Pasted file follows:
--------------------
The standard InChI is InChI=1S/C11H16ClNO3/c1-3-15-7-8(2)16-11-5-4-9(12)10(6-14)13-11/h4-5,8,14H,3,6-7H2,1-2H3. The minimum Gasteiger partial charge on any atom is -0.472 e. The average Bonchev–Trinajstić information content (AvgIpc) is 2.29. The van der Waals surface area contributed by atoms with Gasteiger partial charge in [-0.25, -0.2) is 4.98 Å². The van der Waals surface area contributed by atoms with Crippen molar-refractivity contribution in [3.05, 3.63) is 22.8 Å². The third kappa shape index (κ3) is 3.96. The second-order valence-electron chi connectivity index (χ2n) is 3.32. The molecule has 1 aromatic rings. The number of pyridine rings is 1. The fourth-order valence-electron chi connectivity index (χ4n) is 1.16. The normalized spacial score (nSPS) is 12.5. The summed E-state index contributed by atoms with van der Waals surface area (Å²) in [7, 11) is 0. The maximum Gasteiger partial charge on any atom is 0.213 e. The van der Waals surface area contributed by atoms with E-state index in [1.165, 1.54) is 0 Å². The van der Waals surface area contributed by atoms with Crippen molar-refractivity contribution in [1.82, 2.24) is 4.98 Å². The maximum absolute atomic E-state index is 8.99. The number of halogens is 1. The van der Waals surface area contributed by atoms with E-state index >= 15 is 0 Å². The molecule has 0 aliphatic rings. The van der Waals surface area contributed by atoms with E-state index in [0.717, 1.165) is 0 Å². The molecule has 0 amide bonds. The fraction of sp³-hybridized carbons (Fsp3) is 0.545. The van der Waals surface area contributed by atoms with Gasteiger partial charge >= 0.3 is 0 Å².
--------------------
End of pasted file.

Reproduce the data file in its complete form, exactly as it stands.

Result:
The standard InChI is InChI=1S/C11H16ClNO3/c1-3-15-7-8(2)16-11-5-4-9(12)10(6-14)13-11/h4-5,8,14H,3,6-7H2,1-2H3. The minimum Gasteiger partial charge on any atom is -0.472 e. The average Bonchev–Trinajstić information content (AvgIpc) is 2.29. The van der Waals surface area contributed by atoms with Gasteiger partial charge in [-0.25, -0.2) is 4.98 Å². The van der Waals surface area contributed by atoms with Crippen molar-refractivity contribution in [3.05, 3.63) is 22.8 Å². The third kappa shape index (κ3) is 3.96. The second-order valence-electron chi connectivity index (χ2n) is 3.32. The molecule has 1 aromatic rings. The number of pyridine rings is 1. The fourth-order valence-electron chi connectivity index (χ4n) is 1.16. The normalized spacial score (nSPS) is 12.5. The summed E-state index contributed by atoms with van der Waals surface area (Å²) in [7, 11) is 0. The maximum Gasteiger partial charge on any atom is 0.213 e. The van der Waals surface area contributed by atoms with E-state index in [1.165, 1.54) is 0 Å². The van der Waals surface area contributed by atoms with Crippen molar-refractivity contribution in [1.82, 2.24) is 4.98 Å². The maximum absolute atomic E-state index is 8.99. The number of halogens is 1. The van der Waals surface area contributed by atoms with E-state index >= 15 is 0 Å². The molecule has 0 aliphatic rings. The van der Waals surface area contributed by atoms with E-state index in [0.717, 1.165) is 0 Å². The molecule has 0 amide bonds. The fraction of sp³-hybridized carbons (Fsp3) is 0.545. The van der Waals surface area contributed by atoms with Gasteiger partial charge >= 0.3 is 0 Å².